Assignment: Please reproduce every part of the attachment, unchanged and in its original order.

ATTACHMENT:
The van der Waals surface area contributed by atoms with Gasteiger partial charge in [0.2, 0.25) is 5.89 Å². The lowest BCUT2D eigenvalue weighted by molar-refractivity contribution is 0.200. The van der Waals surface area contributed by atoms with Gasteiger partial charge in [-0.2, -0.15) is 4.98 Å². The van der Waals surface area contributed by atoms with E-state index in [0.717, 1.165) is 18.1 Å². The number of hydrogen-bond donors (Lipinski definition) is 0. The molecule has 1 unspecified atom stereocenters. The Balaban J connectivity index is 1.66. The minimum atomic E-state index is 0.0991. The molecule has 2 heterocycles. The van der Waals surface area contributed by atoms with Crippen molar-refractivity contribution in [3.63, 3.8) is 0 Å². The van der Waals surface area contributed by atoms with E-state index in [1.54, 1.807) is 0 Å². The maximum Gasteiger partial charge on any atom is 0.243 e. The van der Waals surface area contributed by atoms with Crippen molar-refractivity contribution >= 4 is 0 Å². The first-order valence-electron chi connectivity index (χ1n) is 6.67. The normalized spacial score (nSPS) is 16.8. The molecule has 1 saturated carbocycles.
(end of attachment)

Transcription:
The van der Waals surface area contributed by atoms with Gasteiger partial charge in [0.2, 0.25) is 5.89 Å². The lowest BCUT2D eigenvalue weighted by molar-refractivity contribution is 0.200. The van der Waals surface area contributed by atoms with Gasteiger partial charge in [-0.2, -0.15) is 4.98 Å². The van der Waals surface area contributed by atoms with E-state index in [0.717, 1.165) is 18.1 Å². The number of hydrogen-bond donors (Lipinski definition) is 0. The molecule has 1 unspecified atom stereocenters. The Balaban J connectivity index is 1.66. The minimum atomic E-state index is 0.0991. The molecule has 2 heterocycles. The van der Waals surface area contributed by atoms with Crippen molar-refractivity contribution in [3.63, 3.8) is 0 Å². The van der Waals surface area contributed by atoms with E-state index in [1.54, 1.807) is 0 Å². The maximum Gasteiger partial charge on any atom is 0.243 e. The van der Waals surface area contributed by atoms with Crippen molar-refractivity contribution >= 4 is 0 Å². The first-order valence-electron chi connectivity index (χ1n) is 6.67. The normalized spacial score (nSPS) is 16.8. The molecule has 1 saturated carbocycles.